General Question

lbus1229's avatar

Budget Friendly Laptop?

Asked by lbus1229 (338points) May 18th, 2009

We need a laptop for our office that will be used for training, email, and internet. We want something decent but don’t want to spend a lot of money. Any suggestions?

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11 Answers

basp's avatar

Whatever you do, don’t buy an Acer.
The price might tempt you, but it is a piece of junk and not worth anything.

sandystrachan's avatar

Acer are ok laptops and nothing to major wrong with them . Try a Compaq CQ70–211
But without knowing your budget its hard to say

SpatzieLover's avatar

Dell, for the service & support you’ll get w/it.

Ivan's avatar

This depends on what you want the laptop to do and how much you are willing to spend. If you just want something to browse the web and check email, you can get a netbook for around $300.

Judi's avatar

Often, you get what you pay for.

basp's avatar

I disagree with you about Acer laptops. I will never buy another after what I went through with them. They don’t care one bit about the customer or standing behind their product.
I bought an acer and it never worked right. Sent it back to the company twice and they coundn’t get it to work either. Instead of offering me another laptop or my money back I was told that I should have spent my money more wisely in the first place. This was after I paid them twice to fix it and they couldn’t even fix their own computer!!
Don’t ever buy an Acer unless you have money to burn!!

artificialard's avatar

Agreed about Acer – they don’t seem to have their attention in the North American market but are very popular in Asia, perhaps their service/product offerings are better there.

I’d recommend look at some of Toshiba, Gateway, or Dell’s offerings in the budget space. The trick is to make a list of your ‘essentials’ that need to be built into the computer (i.e. larger screen, lightweight, webcam, etc.) and then go find the models that match your essentials with the brands you like. Once you have a shortlist you can slowly pare it down from there, that way you’re not getting lost in each manufacturer’s ridiculously confusing product lineups.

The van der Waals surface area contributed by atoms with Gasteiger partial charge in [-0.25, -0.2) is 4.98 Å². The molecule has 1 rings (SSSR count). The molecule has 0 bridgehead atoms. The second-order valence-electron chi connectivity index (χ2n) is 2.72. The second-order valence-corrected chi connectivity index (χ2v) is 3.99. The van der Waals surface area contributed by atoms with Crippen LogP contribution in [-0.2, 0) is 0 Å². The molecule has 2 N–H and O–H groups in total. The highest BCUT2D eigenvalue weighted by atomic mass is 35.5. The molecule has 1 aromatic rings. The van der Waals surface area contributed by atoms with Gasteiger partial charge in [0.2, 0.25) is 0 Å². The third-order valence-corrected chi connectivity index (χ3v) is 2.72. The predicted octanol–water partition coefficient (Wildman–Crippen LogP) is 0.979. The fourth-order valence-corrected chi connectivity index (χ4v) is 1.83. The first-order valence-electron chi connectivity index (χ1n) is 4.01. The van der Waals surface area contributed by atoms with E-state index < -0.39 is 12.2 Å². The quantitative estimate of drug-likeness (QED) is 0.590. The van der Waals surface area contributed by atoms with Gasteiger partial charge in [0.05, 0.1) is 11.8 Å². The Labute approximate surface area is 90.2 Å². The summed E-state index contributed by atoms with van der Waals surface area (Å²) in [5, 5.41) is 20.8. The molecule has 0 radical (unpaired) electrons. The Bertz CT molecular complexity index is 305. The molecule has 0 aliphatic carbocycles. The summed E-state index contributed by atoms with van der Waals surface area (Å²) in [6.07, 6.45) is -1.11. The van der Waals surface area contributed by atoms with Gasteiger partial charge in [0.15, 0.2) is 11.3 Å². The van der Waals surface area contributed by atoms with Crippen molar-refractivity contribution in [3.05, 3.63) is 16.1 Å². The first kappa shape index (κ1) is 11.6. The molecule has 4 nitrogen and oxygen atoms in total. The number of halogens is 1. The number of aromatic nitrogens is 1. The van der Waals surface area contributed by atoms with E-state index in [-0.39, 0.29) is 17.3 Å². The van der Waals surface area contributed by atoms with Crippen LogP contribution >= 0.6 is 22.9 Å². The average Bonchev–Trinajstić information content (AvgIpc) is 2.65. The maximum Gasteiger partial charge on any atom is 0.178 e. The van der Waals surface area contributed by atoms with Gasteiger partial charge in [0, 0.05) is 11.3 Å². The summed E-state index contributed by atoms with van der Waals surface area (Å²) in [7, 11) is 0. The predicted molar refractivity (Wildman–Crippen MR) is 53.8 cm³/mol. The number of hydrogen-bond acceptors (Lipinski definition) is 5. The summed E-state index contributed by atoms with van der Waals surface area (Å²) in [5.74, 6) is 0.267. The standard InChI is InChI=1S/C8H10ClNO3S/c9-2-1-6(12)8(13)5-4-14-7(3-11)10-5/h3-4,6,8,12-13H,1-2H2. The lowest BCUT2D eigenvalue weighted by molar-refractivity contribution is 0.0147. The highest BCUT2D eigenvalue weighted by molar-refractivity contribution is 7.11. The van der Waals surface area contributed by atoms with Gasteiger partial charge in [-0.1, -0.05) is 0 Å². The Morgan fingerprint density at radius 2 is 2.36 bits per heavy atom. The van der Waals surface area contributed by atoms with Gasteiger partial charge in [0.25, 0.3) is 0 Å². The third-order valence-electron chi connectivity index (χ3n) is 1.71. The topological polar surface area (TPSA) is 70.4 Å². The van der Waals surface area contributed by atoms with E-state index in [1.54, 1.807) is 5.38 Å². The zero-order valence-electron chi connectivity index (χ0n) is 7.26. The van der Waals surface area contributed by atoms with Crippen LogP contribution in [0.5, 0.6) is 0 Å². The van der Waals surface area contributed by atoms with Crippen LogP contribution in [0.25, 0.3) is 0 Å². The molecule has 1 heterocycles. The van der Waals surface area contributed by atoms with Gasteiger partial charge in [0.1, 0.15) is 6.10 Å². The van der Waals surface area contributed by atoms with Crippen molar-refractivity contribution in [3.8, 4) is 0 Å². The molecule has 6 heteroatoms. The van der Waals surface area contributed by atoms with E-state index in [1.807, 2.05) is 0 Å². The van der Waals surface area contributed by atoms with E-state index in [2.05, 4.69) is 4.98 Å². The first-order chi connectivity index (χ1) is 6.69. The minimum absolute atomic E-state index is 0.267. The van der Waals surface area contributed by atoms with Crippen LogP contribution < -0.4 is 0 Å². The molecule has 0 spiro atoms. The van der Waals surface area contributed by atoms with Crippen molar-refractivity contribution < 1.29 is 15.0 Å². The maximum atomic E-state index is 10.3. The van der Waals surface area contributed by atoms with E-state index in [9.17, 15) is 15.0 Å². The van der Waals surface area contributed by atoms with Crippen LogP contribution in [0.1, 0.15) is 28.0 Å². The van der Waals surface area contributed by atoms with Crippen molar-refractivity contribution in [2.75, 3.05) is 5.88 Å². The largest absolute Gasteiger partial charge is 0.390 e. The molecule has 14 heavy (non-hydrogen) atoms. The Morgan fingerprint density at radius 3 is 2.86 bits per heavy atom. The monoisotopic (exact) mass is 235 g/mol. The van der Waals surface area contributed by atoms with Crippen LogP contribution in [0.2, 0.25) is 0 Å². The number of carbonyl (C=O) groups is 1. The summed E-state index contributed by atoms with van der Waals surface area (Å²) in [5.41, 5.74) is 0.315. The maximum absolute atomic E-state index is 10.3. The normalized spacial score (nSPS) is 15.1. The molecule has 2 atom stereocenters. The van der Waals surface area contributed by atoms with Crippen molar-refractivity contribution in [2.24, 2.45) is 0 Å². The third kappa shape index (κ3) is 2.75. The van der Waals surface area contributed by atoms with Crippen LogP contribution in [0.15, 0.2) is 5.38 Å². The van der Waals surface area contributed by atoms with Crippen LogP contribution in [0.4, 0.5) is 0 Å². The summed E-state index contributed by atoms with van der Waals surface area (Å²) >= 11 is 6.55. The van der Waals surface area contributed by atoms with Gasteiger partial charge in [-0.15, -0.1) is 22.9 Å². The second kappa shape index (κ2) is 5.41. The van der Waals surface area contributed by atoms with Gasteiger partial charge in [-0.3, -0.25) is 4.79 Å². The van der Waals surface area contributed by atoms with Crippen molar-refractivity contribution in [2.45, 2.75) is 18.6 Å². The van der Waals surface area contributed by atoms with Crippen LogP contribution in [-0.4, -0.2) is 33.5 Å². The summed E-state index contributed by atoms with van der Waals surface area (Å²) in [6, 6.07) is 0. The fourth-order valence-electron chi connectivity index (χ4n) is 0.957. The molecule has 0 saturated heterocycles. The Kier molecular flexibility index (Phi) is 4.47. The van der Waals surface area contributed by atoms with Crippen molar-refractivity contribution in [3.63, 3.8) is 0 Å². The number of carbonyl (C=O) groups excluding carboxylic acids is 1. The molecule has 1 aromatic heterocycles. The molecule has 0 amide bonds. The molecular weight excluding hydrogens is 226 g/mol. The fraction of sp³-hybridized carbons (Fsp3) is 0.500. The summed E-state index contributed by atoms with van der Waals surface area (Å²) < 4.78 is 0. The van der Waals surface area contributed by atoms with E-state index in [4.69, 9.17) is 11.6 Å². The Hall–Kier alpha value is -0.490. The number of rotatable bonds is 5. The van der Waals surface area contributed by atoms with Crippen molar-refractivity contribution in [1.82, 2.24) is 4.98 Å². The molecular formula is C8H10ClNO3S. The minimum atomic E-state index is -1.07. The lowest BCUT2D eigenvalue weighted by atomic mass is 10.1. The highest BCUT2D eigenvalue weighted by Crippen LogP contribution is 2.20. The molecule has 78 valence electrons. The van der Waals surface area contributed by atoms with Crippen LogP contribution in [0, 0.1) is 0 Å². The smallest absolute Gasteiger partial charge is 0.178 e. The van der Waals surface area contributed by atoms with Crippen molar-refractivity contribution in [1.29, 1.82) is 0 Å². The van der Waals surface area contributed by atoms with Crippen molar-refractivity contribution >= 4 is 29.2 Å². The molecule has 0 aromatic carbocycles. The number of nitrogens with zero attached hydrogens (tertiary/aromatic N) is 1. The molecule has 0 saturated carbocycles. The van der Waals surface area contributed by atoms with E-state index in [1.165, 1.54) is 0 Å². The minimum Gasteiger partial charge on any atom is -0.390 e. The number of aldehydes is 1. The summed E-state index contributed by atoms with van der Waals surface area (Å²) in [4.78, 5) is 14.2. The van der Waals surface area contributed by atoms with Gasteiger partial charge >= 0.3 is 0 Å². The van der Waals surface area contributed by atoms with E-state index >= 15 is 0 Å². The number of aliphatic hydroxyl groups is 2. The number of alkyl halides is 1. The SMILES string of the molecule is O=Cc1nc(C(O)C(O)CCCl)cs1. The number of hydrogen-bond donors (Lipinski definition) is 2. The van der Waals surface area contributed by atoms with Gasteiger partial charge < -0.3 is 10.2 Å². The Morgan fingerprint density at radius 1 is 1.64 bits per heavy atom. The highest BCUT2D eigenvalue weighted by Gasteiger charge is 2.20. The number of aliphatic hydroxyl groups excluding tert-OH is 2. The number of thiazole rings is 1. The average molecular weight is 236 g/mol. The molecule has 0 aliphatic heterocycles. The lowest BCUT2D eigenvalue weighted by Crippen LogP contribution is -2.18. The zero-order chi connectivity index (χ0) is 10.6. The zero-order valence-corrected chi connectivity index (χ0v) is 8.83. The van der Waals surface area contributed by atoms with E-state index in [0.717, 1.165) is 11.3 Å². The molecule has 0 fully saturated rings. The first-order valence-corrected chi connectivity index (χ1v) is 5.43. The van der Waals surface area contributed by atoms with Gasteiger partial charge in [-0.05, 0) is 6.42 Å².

Another approach is to look at reputable retailers’ refurbished offerings. Refurb products typically come with the warranty, condition of a new laptop so they can be a good deal.

Don’t worry too much about things like RAM/memory or hard disk/drive space as those are typically very easily upgraded inexpensively in the future. (Thought make sure you get at least 1GB of RAM memory).

rooeytoo's avatar

Acer service is terrible in Australia. There website doesn’t even have service centers listed. They make it almost impossible to contact them. The only option is to go through where you purchased it and if it is over 30 days, they don’t want to know about it!

You get what you pay for is the truth.

Netbooks are great for the price, no bells or whistles (translate – internal cd/dvd drives, few usb ports, etc.) but for learning your way around the internet or specific programs, they are fine.

sandystrachan's avatar

My brothers Acer laptop went into melt down after he dropped it, Acer took it back Replaced everything inside that was broke and sent it back he has never had a problem again . And i have never had a problem with customer support or with the sytem itself ,

aprilsimnel's avatar

My HP’s fine. I’ve had it for 2 years now; a dv6000.

ram201pa's avatar

In the past 10 years, I used nothing but HP laptops. No problem here.

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